Wednesday, June 02, 2004

Will the Libertarian Party's Candidate Swing the Election to Kerry?

No way. The Libertarian Party has outdone itself this year. I predict that its current presidential nominee -- one Michael Badnarik -- will garner fewer popular votes than any Libertarian candidate has since 1980. That year marked the party's high-water mark in presidential politics, when its nominee received 921,199 popular votes. It's been pretty much downhill since then. The second-best showing of 485,798 popular votes in 1996 was followed by 382,892 popular votes in 2000. (Stats courtesy of the LP web site.)

An article posted yesterday on The indicates the quality of Mr. Badnarik's intellect:
The reason we can't find a relationship between the Constitution and our current government is that there is none. [Oh really, none at all, not even the three branches of the federal government?] If I can win the Libertarian nomination, there's no reason I can't win this election. [Of course, it would take an unprecedented and undetected failure of most voting machines in the United States.] We have a unique opportunity to change the world. [What an original thought!]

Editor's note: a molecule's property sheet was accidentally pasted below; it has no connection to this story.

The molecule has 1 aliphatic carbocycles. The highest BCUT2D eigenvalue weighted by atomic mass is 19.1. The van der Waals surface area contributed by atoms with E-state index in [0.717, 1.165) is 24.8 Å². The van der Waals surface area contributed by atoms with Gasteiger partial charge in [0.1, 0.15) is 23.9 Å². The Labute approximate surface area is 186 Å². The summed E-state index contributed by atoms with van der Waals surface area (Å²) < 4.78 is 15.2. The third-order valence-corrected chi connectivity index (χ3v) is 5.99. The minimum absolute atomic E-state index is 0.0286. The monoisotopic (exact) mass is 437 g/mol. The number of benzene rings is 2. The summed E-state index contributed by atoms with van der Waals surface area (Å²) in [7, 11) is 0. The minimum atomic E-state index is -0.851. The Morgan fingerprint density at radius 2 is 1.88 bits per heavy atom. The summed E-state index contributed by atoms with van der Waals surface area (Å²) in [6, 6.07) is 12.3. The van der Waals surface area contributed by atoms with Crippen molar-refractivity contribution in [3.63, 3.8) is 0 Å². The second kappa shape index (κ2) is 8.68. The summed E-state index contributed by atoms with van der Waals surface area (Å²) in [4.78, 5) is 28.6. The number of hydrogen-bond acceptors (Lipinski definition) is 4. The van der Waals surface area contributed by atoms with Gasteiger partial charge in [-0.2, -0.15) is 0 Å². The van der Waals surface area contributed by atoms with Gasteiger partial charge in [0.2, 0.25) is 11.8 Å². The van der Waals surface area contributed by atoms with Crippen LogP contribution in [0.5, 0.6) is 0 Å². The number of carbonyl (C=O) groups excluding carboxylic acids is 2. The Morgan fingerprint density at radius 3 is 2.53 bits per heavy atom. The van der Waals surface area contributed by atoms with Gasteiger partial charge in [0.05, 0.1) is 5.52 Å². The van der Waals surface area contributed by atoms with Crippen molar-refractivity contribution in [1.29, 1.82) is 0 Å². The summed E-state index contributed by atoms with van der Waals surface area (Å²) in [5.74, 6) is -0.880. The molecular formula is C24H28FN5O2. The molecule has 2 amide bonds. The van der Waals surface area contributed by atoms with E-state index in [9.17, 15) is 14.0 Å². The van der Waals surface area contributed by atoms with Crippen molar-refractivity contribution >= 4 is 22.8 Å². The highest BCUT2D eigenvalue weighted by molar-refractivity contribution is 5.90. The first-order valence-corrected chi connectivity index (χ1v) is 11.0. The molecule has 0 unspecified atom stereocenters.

The article goes on to say, "Badnarik urged the national audience to reject the 'wasted vote' argument..." Right. Well, if the LP candidate in 2000 had received as many wasted votes as the LP candidate in 1996, the election probably would have gone to Gore, without the need for a long recount in Florida. If Libertarian Party members don't like Bush's "compassionate conservatism," they'd surely hate Gore's "ultra-compassionate liberalism."

Badnarik scattered a few more pearls of wisdom:
If you were in prison and faced a 50% chance of death by lethal injection, a 45% chance of the electric chair, and had a 5% chance of escape, would you vote for lethal injection because it was the most likely outcome, or would you try for escape? [What an absolutely compelling metaphor. Will it fit on a bumper sticker?] Voting Libertarian is our only chance for political survival. Choosing the lesser of two evils is still choosing evil. [It may be, but if you don't choose the lesser evil, you get the greater one.]
My heart may be libertarian but my mind is Republican.